The Plumbing Industry Leadership Coalition met in June to address three topics we’ve discussed in this column in recent months: the federal law on no-lead plumbing products; the next generation of plumbing industry professionals; and the nation’s aging infrastructure.

Formed a year ago, PILC seeks to give the plumbing industry a unified — and more forceful voice — on legislative matters and other important issues. Another goal is to improve the plumbing industry’s image, which the higher profile would help it to accomplish. We support both objectives as being very worthwhile.

PILC brings together the executives of associations representing contractors, engineers, distributors, manufacturers, code officials, water quality specialists, labor and other professionals. Leaders of the group are Jim Kendzel of the American Society of Plumbing Engineers, Russ Chaney of the International Association of Plumbing and Mechanical Officials and Barbara Higgens of Plumbing Manufacturers International.

Also participating in the meeting were Gerry Kennedy, executive vice president of the Plumbing-Heating-Cooling Con-tractors – National Association; Sean McGuire, director of industry programs at the Mechanical Contractors Association of America; Tom Bigley, director of plumbing services for the United Association; and Mike Adelizzi, executive vice president of the American Supply Association.

They discussed these issues:

• No-lead plumbing.Federal legislation that will ban the installation of leaded plumbing products in potable water applications will go into effect less than six months after the PILC meeting. Some meeting attendees expressed dismay that the government still has not issued rules on how the law will be enforced. Questions on testing, labeling and certifying plumbing products also remain.

Shortly before the meeting, the EPA issued an 11-page draft document on frequently asked questions about the new law. It’s available at Most of the FAQs address the manufacture, installation and retail sale of plumbing products. For example, the EPA says its initial efforts will focus on getting plumbers to comply with the new law rather than taking an “enforcement action” against them. However, plumbers who install leaded products that violate the law could be the subject of a civil lawsuit or state enforcement action.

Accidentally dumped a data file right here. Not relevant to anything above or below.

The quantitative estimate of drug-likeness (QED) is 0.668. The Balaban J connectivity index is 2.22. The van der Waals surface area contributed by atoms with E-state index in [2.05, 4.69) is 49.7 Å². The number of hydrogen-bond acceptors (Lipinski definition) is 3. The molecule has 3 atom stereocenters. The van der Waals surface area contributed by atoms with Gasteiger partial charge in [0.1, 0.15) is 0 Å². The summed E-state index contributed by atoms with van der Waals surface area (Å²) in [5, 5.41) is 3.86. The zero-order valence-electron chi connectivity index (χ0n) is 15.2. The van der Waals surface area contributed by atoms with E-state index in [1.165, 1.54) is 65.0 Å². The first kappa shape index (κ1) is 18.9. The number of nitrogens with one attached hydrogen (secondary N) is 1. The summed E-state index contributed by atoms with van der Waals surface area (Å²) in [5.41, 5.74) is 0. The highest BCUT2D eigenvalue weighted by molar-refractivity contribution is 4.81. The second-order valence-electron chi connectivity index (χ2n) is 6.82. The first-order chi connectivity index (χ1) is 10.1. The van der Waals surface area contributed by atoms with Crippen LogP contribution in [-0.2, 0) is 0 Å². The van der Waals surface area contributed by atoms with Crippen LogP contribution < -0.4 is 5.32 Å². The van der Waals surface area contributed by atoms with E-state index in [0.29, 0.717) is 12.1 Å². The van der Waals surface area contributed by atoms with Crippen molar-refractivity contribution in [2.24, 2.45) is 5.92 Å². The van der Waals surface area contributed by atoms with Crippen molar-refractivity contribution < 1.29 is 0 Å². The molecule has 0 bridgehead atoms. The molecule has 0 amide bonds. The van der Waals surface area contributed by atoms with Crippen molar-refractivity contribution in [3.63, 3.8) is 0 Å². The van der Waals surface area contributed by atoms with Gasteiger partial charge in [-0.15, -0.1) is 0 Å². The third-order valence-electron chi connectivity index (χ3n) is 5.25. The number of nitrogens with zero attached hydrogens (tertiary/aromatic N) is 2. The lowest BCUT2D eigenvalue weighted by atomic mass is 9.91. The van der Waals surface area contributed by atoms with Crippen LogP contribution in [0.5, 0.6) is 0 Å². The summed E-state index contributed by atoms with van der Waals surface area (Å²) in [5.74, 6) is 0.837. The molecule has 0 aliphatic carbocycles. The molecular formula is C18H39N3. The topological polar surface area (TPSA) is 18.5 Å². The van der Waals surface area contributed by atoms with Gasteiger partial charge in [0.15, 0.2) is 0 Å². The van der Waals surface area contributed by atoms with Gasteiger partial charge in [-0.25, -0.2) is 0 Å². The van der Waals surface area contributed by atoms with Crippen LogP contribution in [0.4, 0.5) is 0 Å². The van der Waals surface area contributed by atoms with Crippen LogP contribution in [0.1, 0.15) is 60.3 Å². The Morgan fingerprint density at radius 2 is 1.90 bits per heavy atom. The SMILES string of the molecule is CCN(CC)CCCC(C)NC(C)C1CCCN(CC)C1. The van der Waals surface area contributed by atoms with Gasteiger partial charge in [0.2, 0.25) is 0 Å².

Members of PILC agreed during their meeting to submit a consensus document of their comments by EPA’s June 21 deadline, but they later discovered that the 15 days between their meeting and EPA’s deadline was insufficient to do so.

• Workforce development.With construction activity increasing, the need to attract the next generation of plumbing contractors, engineers, wholesalers and labor is growing more evident. Nearly a quarter of industry executives surveyed recently by consultant FMI expect severe shortages of construction laborers a year from now, along with a shortage of select craft tradesmen, including plumbers.

PILC members heard from Bryan Albrecht, president of Gateway Technical College in Racine, Wis., and Roger Tadajewski, executive director of the National Coalition of Certification Centers. They said their public/private training partnership represents a new model of technical training, and they enlisted PILC’s support in getting the plumbing industry more involved in their initiative.

With the need for qualified employees growing more acute at every level of the plumbing industry, PILC should support programs such as this to develop the industry’s workforce.

• Aging infrastructure.Brian Pallasch of the American Society of Civil Engineers sought PILC’s support in its efforts to upgrade the nation’s infrastructure. Earlier this year the ASCE gave the country’s infrastructure an overall grade of D+ in its report card, which it issues every four years. In categories that relate specifically to the plumbing industry, drinking water, wastewater and schools each earned a D grade, while energy received a D+ on ASCE’s report card.

While not discussed specifically during the PILC meeting, the Water Resources Development Bill had received overwhelming bipartisan support a month earlier in the U.S. Senate and now is awaiting House approval. Included within the legislation is the Water Infrastructure Finance and Innovation Bill, which would assist water utilities in replacing water pipes. WRDB has received broad support from construction industry groups, such as the American Water Works Association and PMI. With AWWA and PMI already on board, PILC should encourage the House to approve this legislation.

 The plumbing industry can benefit from the unified voice PILC can and should provide. Just as important in moving the industry forward, however, is the individual involvement of the members of the associations that PILC represents.